Your body needs food for energy, so it’s normal to feel hungry if you haven’t eaten for hours. If your stomach has a constant rumble, there are a few simple ways you can tweak your diet to feel fuller for longer.
We asked nutritionist Liam Mahoney, who works with Active Nutrition and Grenade, what you can do when you’re hungry no matter what. Here are his tips on how to curb hunger pangs…
Eat more protein
Protein is a staple of any healthy diet, with numerous studies showing that protein is the most filling and metabolism-boosting of all the macronutrients. To get more protein into your diet and curb hunger cravings it is important to try and consume protein at every meal.
Packing more protein into your diet can really help to keep hunger at bay, so opt for lean meats, lentils, eggs and oats to up your protein intake at meal times. If you’re looking for an easy way to get in protein, you could always snack on a protein bar instead of chocolate. I like Grenade’s Carb Killa bars, although of course others are available!
Up your water intake
Water intake is incredibly important for your overall health, but it can also help to make you feel full. The body finds it difficult to tell the difference between hunger and thirst, meaning that often when you feel hungry, a glass of water could do the trick. Aim to drink around 2-3 litres of water each day, and also try to incorporate water-based foods into your diet, such as broccoli, asparagus, or celery, as these too can help to control hunger pangs.
Cut back on starchy, sugary carbs
Contrary to popular belief, carbohydrates are not the enemy. However certain starchy, sugary carbs, such as white bread, cakes and cookies are nothing but empty calories that will leave you feeling incredibly unsatisfied. They will satisfy your hunger pangs for a very short period of time, but soon after you’ll be craving something else.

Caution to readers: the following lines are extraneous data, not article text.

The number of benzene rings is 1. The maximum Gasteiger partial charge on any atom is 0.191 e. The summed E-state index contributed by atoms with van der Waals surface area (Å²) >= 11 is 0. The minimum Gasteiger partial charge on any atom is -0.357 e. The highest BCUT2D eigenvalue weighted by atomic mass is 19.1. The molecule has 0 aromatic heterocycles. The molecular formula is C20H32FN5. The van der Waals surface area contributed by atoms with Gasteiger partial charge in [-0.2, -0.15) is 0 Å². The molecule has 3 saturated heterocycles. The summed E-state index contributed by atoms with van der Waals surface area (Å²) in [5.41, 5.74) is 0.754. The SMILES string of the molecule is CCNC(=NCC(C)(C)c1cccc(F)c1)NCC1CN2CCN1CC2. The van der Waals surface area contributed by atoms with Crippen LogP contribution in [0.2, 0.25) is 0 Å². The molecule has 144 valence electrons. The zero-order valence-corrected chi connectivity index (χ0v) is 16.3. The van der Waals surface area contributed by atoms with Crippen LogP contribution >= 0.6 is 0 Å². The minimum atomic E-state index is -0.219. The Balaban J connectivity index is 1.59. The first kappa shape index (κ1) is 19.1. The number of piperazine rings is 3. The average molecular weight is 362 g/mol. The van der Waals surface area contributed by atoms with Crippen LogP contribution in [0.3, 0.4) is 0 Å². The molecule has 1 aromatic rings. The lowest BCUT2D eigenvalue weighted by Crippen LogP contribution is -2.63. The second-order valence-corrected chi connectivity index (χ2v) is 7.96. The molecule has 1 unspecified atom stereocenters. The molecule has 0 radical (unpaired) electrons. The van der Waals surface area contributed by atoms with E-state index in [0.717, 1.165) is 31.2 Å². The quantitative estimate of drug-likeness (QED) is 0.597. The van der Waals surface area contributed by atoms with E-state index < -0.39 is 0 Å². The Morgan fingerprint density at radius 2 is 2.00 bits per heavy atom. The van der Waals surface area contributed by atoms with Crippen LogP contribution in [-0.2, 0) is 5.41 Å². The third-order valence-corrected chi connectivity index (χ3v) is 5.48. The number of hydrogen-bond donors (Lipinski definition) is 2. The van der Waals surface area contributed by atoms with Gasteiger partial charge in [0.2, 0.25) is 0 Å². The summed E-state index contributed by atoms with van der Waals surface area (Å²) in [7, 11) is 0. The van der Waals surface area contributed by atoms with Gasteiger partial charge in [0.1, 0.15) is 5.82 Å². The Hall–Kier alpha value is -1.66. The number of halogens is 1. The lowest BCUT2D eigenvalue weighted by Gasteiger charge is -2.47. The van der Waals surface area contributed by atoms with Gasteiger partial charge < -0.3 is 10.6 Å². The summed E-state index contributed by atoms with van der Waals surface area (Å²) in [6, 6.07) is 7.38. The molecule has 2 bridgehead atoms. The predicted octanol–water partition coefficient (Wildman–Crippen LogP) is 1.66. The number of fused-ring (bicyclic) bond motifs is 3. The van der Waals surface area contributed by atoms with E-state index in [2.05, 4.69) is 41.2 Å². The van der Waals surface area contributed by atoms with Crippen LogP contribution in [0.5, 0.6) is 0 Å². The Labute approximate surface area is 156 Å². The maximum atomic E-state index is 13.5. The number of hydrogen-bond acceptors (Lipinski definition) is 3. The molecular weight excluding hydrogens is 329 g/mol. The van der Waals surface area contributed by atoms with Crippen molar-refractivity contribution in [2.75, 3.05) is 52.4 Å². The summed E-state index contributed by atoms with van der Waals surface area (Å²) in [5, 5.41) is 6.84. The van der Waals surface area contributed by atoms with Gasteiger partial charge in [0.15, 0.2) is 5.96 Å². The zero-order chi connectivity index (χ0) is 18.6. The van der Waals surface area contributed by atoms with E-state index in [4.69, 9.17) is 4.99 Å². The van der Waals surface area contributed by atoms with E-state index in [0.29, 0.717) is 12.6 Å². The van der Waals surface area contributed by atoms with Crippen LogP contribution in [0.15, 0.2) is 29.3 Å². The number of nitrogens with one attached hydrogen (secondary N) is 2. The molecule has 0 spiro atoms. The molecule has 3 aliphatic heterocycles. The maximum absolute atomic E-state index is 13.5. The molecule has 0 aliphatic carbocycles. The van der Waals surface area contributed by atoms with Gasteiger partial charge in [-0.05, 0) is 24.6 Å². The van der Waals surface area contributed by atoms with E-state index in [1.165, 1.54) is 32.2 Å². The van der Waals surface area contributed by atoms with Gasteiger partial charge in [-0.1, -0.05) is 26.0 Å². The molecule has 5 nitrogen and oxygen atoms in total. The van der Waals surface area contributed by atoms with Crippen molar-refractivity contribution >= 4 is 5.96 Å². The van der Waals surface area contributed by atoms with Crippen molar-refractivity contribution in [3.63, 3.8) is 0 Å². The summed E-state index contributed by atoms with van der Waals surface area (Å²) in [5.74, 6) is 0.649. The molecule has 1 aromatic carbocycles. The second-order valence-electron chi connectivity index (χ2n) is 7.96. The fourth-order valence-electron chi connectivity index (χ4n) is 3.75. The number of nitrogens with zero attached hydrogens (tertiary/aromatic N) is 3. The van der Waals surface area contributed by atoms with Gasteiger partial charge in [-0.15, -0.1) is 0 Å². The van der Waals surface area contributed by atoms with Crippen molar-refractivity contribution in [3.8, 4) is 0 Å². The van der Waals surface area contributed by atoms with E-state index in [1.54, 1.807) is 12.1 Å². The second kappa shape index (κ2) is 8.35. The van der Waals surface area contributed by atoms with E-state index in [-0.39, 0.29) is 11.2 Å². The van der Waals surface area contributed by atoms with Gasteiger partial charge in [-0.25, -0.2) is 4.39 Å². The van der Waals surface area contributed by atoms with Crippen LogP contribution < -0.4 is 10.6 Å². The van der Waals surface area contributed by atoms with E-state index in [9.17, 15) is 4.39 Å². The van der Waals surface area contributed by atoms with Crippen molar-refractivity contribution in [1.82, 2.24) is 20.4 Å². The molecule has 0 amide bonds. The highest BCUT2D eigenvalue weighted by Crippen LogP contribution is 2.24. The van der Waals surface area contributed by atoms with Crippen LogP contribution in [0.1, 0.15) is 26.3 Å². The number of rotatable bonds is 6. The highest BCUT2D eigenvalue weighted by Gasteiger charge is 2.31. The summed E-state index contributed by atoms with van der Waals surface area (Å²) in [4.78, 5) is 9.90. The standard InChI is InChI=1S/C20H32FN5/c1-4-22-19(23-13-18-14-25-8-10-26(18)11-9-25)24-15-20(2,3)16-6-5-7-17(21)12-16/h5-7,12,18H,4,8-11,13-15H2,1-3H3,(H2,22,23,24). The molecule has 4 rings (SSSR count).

If your diet is packed with these kinds of foods, you’ll very rarely stay full and often end up craving more and more sugar, which isn’t good news for your health, or your waistline. Pay close attention to the nutritional content of the foods you’re eating. Fruits and vegetables, which are loaded with fibre, can help to keep hunger at bay and leave you with more energy too.
Eat little and often
Eating a large meal of refined, starchy foods will cause the sugar level in your blood to rise. Once that meal is digested your energy levels crash, and sugar cravings hit. This leads to the need for sugary snacks to refuel your body. Eating an entire bag of crisps or chocolate might satisfy a craving, but it won’t curb your hunger and you end up eating more.
But frequent small meals deliver manageable amounts of energy. This keeps blood sugar levels stable and hunger under control. It also helps the body function efficiently throughout the day.
Plan and prep
Planning and preparing what you’re going to eat means you make conscious choices about food. When you plan, your appetite may decrease. This means you’re aware of what you’re going to eat and so will be less likely to worry about cravings.
Food journaling is a great way of keeping track as it will encourage you to consider what you’re eating. You can make sure you’re eating foods that will satisfy your hunger and keep you full. It also makes it less likely that you’ll be caught short and reach for the nearest chocolate bar too.
Get more sleep
When sleep is interrupted or shortened, ghrelin, aka the ‘hunger hormone’ increases. Leptin, the hormone that suppresses appetite, however, decreases. To keep your levels of ghrelin down, aim to get 8 hours of sleep. Avoid foods and meals high in sugar before bedtime, as they will cause a surge in blood sugar. This increases energy, which in turn will disturb your sleep, making you feel cranky and hungry the next day.